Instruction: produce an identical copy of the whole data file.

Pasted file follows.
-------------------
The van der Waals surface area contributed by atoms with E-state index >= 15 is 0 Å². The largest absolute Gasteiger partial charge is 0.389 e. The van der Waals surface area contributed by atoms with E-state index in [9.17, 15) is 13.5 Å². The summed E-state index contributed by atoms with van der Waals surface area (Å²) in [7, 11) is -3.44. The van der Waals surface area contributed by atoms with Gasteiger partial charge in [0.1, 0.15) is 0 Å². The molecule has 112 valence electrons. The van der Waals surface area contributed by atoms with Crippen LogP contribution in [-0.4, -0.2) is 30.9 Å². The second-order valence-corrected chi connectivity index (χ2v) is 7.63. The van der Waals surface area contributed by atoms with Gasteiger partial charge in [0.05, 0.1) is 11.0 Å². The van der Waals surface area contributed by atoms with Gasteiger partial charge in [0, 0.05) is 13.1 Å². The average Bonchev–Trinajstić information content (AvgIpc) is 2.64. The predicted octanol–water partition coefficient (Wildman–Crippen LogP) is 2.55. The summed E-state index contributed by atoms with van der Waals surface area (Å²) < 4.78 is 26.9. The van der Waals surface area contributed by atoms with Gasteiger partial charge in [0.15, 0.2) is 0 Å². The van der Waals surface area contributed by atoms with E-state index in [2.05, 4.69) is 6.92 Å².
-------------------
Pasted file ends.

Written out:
The van der Waals surface area contributed by atoms with E-state index >= 15 is 0 Å². The largest absolute Gasteiger partial charge is 0.389 e. The van der Waals surface area contributed by atoms with E-state index in [9.17, 15) is 13.5 Å². The summed E-state index contributed by atoms with van der Waals surface area (Å²) in [7, 11) is -3.44. The van der Waals surface area contributed by atoms with Gasteiger partial charge in [0.1, 0.15) is 0 Å². The molecule has 112 valence electrons. The van der Waals surface area contributed by atoms with Crippen LogP contribution in [-0.4, -0.2) is 30.9 Å². The second-order valence-corrected chi connectivity index (χ2v) is 7.63. The van der Waals surface area contributed by atoms with Gasteiger partial charge in [0.05, 0.1) is 11.0 Å². The van der Waals surface area contributed by atoms with Gasteiger partial charge in [0, 0.05) is 13.1 Å². The average Bonchev–Trinajstić information content (AvgIpc) is 2.64. The predicted octanol–water partition coefficient (Wildman–Crippen LogP) is 2.55. The summed E-state index contributed by atoms with van der Waals surface area (Å²) < 4.78 is 26.9. The van der Waals surface area contributed by atoms with Gasteiger partial charge in [0.15, 0.2) is 0 Å². The van der Waals surface area contributed by atoms with E-state index in [2.05, 4.69) is 6.92 Å².